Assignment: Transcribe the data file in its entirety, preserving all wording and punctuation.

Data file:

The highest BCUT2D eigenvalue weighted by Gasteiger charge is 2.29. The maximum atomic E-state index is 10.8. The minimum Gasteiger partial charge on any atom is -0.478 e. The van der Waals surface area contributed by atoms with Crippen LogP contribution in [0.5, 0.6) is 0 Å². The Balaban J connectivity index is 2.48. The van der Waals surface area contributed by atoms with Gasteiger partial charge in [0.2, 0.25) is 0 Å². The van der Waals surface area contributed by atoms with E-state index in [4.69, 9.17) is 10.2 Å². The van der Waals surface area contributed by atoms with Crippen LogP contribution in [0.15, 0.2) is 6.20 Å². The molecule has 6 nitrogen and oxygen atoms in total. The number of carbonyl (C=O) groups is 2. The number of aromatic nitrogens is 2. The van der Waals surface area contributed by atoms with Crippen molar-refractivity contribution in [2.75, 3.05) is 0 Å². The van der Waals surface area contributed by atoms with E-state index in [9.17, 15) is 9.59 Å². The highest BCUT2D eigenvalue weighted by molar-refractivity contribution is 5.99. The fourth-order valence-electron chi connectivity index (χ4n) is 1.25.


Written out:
The highest BCUT2D eigenvalue weighted by Gasteiger charge is 2.29. The maximum atomic E-state index is 10.8. The minimum Gasteiger partial charge on any atom is -0.478 e. The van der Waals surface area contributed by atoms with Crippen LogP contribution in [0.5, 0.6) is 0 Å². The Balaban J connectivity index is 2.48. The van der Waals surface area contributed by atoms with Gasteiger partial charge in [0.2, 0.25) is 0 Å². The van der Waals surface area contributed by atoms with E-state index in [4.69, 9.17) is 10.2 Å². The van der Waals surface area contributed by atoms with Crippen LogP contribution in [0.15, 0.2) is 6.20 Å². The molecule has 6 nitrogen and oxygen atoms in total. The number of carbonyl (C=O) groups is 2. The number of aromatic nitrogens is 2. The van der Waals surface area contributed by atoms with Crippen molar-refractivity contribution in [2.75, 3.05) is 0 Å². The van der Waals surface area contributed by atoms with E-state index in [9.17, 15) is 9.59 Å². The highest BCUT2D eigenvalue weighted by molar-refractivity contribution is 5.99. The fourth-order valence-electron chi connectivity index (χ4n) is 1.25.